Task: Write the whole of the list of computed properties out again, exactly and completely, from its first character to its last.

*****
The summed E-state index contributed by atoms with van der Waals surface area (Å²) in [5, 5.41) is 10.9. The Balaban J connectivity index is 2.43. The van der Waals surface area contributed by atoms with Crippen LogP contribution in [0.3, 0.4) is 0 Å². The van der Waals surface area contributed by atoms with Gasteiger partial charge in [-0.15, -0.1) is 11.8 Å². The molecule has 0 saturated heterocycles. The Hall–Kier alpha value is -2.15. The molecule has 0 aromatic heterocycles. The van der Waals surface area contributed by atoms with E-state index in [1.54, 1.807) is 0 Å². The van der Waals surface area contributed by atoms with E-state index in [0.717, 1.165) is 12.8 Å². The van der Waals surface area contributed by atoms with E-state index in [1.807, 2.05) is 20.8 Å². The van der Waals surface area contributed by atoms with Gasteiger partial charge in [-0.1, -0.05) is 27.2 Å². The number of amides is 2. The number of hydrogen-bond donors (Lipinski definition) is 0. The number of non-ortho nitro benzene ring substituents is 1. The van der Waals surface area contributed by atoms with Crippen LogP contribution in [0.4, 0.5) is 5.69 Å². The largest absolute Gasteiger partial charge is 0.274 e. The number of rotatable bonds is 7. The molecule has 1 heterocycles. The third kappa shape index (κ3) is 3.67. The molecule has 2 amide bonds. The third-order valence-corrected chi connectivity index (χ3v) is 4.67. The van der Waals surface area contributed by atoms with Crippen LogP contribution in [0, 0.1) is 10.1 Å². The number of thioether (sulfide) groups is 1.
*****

The summed E-state index contributed by atoms with van der Waals surface area (Å²) in [5, 5.41) is 10.9. The Balaban J connectivity index is 2.43. The van der Waals surface area contributed by atoms with Crippen LogP contribution in [0.3, 0.4) is 0 Å². The van der Waals surface area contributed by atoms with Gasteiger partial charge in [-0.15, -0.1) is 11.8 Å². The molecule has 0 saturated heterocycles. The Hall–Kier alpha value is -2.15. The molecule has 0 aromatic heterocycles. The van der Waals surface area contributed by atoms with E-state index in [1.54, 1.807) is 0 Å². The van der Waals surface area contributed by atoms with E-state index in [0.717, 1.165) is 12.8 Å². The van der Waals surface area contributed by atoms with E-state index in [1.807, 2.05) is 20.8 Å². The van der Waals surface area contributed by atoms with Gasteiger partial charge in [-0.1, -0.05) is 27.2 Å². The number of amides is 2. The number of hydrogen-bond donors (Lipinski definition) is 0. The number of non-ortho nitro benzene ring substituents is 1. The van der Waals surface area contributed by atoms with Crippen LogP contribution in [0.4, 0.5) is 5.69 Å². The largest absolute Gasteiger partial charge is 0.274 e. The number of rotatable bonds is 7. The molecule has 1 heterocycles. The third kappa shape index (κ3) is 3.67. The molecule has 2 amide bonds. The third-order valence-corrected chi connectivity index (χ3v) is 4.67. The van der Waals surface area contributed by atoms with Crippen LogP contribution in [0, 0.1) is 10.1 Å². The number of thioether (sulfide) groups is 1.